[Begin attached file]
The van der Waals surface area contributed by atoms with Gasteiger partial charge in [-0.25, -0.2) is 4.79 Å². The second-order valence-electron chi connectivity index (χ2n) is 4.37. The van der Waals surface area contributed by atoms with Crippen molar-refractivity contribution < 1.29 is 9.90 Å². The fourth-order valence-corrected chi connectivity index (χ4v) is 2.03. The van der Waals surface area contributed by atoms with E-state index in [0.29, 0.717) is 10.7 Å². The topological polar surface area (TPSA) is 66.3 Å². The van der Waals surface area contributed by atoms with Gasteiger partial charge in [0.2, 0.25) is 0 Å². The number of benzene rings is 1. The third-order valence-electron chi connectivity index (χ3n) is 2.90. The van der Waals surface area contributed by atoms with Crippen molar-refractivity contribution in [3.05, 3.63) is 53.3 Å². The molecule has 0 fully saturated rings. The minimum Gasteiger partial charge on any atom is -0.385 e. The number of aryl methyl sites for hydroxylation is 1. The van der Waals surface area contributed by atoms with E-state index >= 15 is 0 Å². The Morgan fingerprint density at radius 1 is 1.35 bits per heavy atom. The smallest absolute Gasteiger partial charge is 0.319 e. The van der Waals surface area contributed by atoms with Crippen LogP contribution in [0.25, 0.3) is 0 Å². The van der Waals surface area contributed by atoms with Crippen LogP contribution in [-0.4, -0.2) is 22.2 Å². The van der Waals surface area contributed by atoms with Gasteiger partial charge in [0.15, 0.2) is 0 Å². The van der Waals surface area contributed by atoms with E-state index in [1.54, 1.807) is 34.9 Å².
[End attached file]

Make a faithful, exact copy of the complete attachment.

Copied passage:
The van der Waals surface area contributed by atoms with Gasteiger partial charge in [-0.25, -0.2) is 4.79 Å². The second-order valence-electron chi connectivity index (χ2n) is 4.37. The van der Waals surface area contributed by atoms with Crippen molar-refractivity contribution < 1.29 is 9.90 Å². The fourth-order valence-corrected chi connectivity index (χ4v) is 2.03. The van der Waals surface area contributed by atoms with E-state index in [0.29, 0.717) is 10.7 Å². The topological polar surface area (TPSA) is 66.3 Å². The van der Waals surface area contributed by atoms with Gasteiger partial charge in [0.2, 0.25) is 0 Å². The number of benzene rings is 1. The third-order valence-electron chi connectivity index (χ3n) is 2.90. The van der Waals surface area contributed by atoms with Crippen molar-refractivity contribution in [3.05, 3.63) is 53.3 Å². The molecule has 0 fully saturated rings. The minimum Gasteiger partial charge on any atom is -0.385 e. The number of aryl methyl sites for hydroxylation is 1. The van der Waals surface area contributed by atoms with E-state index >= 15 is 0 Å². The Morgan fingerprint density at radius 1 is 1.35 bits per heavy atom. The smallest absolute Gasteiger partial charge is 0.319 e. The van der Waals surface area contributed by atoms with Crippen LogP contribution in [0.25, 0.3) is 0 Å². The van der Waals surface area contributed by atoms with Crippen LogP contribution in [-0.4, -0.2) is 22.2 Å². The van der Waals surface area contributed by atoms with Gasteiger partial charge in [0.15, 0.2) is 0 Å². The van der Waals surface area contributed by atoms with E-state index in [1.54, 1.807) is 34.9 Å².